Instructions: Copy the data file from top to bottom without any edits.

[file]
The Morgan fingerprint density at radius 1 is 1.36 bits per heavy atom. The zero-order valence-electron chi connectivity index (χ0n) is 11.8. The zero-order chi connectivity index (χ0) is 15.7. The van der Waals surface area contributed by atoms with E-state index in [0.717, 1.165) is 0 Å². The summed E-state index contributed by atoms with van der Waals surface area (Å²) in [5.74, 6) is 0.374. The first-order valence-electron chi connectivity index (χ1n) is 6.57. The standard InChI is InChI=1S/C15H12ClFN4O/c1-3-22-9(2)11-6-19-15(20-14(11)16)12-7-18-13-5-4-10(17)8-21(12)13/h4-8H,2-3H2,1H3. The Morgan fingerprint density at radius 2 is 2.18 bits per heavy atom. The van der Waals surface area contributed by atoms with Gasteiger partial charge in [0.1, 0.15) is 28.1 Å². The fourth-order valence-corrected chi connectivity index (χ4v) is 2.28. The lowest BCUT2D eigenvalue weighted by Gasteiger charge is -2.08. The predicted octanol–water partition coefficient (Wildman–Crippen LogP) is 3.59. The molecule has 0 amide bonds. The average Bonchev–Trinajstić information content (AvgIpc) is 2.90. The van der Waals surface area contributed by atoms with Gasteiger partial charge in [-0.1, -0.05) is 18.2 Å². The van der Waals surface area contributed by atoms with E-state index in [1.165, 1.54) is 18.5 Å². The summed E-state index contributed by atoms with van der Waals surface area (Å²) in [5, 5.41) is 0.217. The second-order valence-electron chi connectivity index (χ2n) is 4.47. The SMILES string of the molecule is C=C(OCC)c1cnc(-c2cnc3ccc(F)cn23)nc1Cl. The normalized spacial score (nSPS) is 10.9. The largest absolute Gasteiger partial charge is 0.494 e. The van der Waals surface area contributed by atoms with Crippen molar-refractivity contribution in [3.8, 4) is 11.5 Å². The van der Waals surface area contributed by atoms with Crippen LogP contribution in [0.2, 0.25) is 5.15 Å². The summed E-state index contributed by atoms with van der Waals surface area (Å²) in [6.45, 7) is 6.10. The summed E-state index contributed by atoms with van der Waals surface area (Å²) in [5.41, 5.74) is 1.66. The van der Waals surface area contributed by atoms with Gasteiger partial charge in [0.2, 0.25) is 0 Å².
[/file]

The Morgan fingerprint density at radius 1 is 1.36 bits per heavy atom. The zero-order valence-electron chi connectivity index (χ0n) is 11.8. The zero-order chi connectivity index (χ0) is 15.7. The van der Waals surface area contributed by atoms with E-state index in [0.717, 1.165) is 0 Å². The summed E-state index contributed by atoms with van der Waals surface area (Å²) in [5.74, 6) is 0.374. The first-order valence-electron chi connectivity index (χ1n) is 6.57. The standard InChI is InChI=1S/C15H12ClFN4O/c1-3-22-9(2)11-6-19-15(20-14(11)16)12-7-18-13-5-4-10(17)8-21(12)13/h4-8H,2-3H2,1H3. The Morgan fingerprint density at radius 2 is 2.18 bits per heavy atom. The van der Waals surface area contributed by atoms with Gasteiger partial charge in [0.1, 0.15) is 28.1 Å². The fourth-order valence-corrected chi connectivity index (χ4v) is 2.28. The lowest BCUT2D eigenvalue weighted by Gasteiger charge is -2.08. The predicted octanol–water partition coefficient (Wildman–Crippen LogP) is 3.59. The molecule has 0 amide bonds. The average Bonchev–Trinajstić information content (AvgIpc) is 2.90. The van der Waals surface area contributed by atoms with Gasteiger partial charge in [-0.1, -0.05) is 18.2 Å². The van der Waals surface area contributed by atoms with E-state index in [1.165, 1.54) is 18.5 Å². The summed E-state index contributed by atoms with van der Waals surface area (Å²) in [5, 5.41) is 0.217. The second-order valence-electron chi connectivity index (χ2n) is 4.47. The SMILES string of the molecule is C=C(OCC)c1cnc(-c2cnc3ccc(F)cn23)nc1Cl. The normalized spacial score (nSPS) is 10.9. The largest absolute Gasteiger partial charge is 0.494 e. The van der Waals surface area contributed by atoms with Crippen molar-refractivity contribution in [3.8, 4) is 11.5 Å². The van der Waals surface area contributed by atoms with Crippen LogP contribution in [0.2, 0.25) is 5.15 Å². The summed E-state index contributed by atoms with van der Waals surface area (Å²) in [6.45, 7) is 6.10. The summed E-state index contributed by atoms with van der Waals surface area (Å²) in [5.41, 5.74) is 1.66. The van der Waals surface area contributed by atoms with Gasteiger partial charge in [0.2, 0.25) is 0 Å².